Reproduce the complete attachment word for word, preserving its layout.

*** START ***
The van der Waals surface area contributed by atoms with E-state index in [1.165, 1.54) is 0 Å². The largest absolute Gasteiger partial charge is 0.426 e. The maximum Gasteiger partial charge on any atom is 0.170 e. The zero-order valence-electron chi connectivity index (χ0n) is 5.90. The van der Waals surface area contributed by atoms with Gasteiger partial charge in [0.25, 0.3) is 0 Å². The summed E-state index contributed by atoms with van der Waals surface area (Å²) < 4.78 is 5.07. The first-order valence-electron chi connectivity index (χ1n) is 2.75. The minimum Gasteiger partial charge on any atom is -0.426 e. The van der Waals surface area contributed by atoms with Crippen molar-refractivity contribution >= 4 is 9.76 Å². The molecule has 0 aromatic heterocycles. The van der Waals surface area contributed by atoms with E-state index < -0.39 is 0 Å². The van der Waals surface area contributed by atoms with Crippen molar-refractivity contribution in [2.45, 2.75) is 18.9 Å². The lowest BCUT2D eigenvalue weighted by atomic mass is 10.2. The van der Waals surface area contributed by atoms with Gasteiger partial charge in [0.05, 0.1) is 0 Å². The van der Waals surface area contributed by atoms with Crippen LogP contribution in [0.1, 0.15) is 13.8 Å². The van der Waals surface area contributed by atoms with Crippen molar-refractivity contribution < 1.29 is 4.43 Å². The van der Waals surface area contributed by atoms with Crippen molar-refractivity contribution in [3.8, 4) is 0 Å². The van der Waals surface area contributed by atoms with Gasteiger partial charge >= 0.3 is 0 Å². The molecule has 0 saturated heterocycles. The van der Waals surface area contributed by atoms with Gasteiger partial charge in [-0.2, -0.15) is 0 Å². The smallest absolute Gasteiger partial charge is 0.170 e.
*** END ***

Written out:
The van der Waals surface area contributed by atoms with E-state index in [1.165, 1.54) is 0 Å². The largest absolute Gasteiger partial charge is 0.426 e. The maximum Gasteiger partial charge on any atom is 0.170 e. The zero-order valence-electron chi connectivity index (χ0n) is 5.90. The van der Waals surface area contributed by atoms with Gasteiger partial charge in [0.25, 0.3) is 0 Å². The summed E-state index contributed by atoms with van der Waals surface area (Å²) < 4.78 is 5.07. The first-order valence-electron chi connectivity index (χ1n) is 2.75. The minimum Gasteiger partial charge on any atom is -0.426 e. The van der Waals surface area contributed by atoms with Crippen molar-refractivity contribution >= 4 is 9.76 Å². The molecule has 0 aromatic heterocycles. The van der Waals surface area contributed by atoms with E-state index < -0.39 is 0 Å². The van der Waals surface area contributed by atoms with Crippen molar-refractivity contribution in [2.45, 2.75) is 18.9 Å². The lowest BCUT2D eigenvalue weighted by atomic mass is 10.2. The van der Waals surface area contributed by atoms with Gasteiger partial charge in [0.05, 0.1) is 0 Å². The van der Waals surface area contributed by atoms with Crippen LogP contribution in [0.1, 0.15) is 13.8 Å². The van der Waals surface area contributed by atoms with Crippen molar-refractivity contribution < 1.29 is 4.43 Å². The van der Waals surface area contributed by atoms with Crippen molar-refractivity contribution in [3.8, 4) is 0 Å². The van der Waals surface area contributed by atoms with Gasteiger partial charge >= 0.3 is 0 Å². The molecule has 0 saturated heterocycles. The van der Waals surface area contributed by atoms with Gasteiger partial charge in [-0.2, -0.15) is 0 Å². The smallest absolute Gasteiger partial charge is 0.170 e.